To make things worse, you’re only allowed to save one game. And that’s not one game at a time, or one game per player, that’s one game EVER. When you return to load a game, it’s just the last thing you saved. Which really isn’t fun in a game that difficult, when you need your timing to be impeccable and when there’s an Edison looming around every corner to throw you or one of your buddies in their underground dungeon at any given moment. First time around, I just gave up – sick to death of replaying the blasted thing. It reminds me of all the things I don’t like about platform games and the King’s Quest games AND Lord of the Rings. Actually, forget that last one in this case (I really don’t like Lord of the Rings though).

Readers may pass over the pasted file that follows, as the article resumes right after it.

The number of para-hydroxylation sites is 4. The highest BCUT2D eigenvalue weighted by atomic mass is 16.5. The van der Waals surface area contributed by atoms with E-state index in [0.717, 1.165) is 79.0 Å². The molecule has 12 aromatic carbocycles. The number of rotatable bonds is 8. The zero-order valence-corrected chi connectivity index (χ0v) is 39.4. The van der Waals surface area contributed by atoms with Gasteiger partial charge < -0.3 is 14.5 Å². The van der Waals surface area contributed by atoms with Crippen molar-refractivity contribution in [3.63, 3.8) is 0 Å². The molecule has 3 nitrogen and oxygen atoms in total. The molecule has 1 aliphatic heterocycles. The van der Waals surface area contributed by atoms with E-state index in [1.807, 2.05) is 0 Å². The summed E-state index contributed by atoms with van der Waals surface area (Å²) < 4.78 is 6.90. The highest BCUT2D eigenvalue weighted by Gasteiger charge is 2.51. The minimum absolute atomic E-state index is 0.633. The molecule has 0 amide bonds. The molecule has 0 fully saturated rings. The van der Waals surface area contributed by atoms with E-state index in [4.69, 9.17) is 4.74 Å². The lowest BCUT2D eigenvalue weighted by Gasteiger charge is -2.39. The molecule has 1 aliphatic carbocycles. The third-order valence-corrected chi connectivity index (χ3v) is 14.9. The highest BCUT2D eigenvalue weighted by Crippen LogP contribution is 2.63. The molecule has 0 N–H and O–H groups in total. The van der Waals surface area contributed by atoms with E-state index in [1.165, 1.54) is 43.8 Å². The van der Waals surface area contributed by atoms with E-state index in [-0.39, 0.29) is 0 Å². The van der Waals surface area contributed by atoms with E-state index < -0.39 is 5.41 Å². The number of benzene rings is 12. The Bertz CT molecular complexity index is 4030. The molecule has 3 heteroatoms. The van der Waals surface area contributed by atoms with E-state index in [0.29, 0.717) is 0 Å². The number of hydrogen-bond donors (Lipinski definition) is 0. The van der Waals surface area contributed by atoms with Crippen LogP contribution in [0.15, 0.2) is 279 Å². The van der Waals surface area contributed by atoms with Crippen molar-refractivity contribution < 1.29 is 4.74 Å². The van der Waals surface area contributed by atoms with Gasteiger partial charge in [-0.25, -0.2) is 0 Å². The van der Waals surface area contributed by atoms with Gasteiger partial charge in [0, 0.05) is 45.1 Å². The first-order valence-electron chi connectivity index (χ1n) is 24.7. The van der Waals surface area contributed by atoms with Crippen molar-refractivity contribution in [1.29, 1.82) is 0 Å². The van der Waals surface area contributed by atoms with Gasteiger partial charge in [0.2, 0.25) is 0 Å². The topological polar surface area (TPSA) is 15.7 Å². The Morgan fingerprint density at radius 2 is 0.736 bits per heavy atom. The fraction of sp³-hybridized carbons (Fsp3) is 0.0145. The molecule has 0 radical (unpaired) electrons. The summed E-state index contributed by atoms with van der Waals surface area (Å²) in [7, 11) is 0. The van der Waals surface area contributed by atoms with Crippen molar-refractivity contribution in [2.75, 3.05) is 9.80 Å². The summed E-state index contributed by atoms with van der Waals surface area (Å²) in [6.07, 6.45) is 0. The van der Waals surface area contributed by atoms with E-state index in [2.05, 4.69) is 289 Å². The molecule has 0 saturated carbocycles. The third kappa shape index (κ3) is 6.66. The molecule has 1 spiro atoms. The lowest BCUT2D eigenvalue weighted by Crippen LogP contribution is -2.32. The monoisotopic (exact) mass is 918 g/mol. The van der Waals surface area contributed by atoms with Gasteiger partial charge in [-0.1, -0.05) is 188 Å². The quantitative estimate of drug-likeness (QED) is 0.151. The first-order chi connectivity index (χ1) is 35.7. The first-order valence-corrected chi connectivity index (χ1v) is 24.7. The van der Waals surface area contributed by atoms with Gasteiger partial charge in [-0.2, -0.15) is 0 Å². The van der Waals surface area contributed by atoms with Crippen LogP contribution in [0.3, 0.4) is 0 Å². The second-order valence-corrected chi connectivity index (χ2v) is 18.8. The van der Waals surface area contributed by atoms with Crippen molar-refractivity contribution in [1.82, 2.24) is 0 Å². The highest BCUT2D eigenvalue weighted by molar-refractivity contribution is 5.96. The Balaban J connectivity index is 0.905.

And then there’s the interface. MM was the leaping off point for SCUMM (hence the name; SCUMM stands for Script Creation Utility for Maniac Mansion) and so I guess back then it was all a bit of a breakthrough. Having used the more modified engine, though, it’s pretty safe to say that in its initial form at least, SCUMM is a little clunky to use. This is largely because there seems to be a shedload (exaggeration) of pointless commands that you’ll probably only ever need to use once. These are things like Turn On, Turn Off, Unlock, Fix, Read, Push, Pull – all of which could easily come under one of ‘Use’ or ‘Look At’. This isn’t a massive problem, of course, but I did find that it slowed the game down somewhat. Infuriatingly enough I seemed to keep giving up the ghost on certain puzzles for thinking I’d already tried something, when actually I’d just used the wrong command.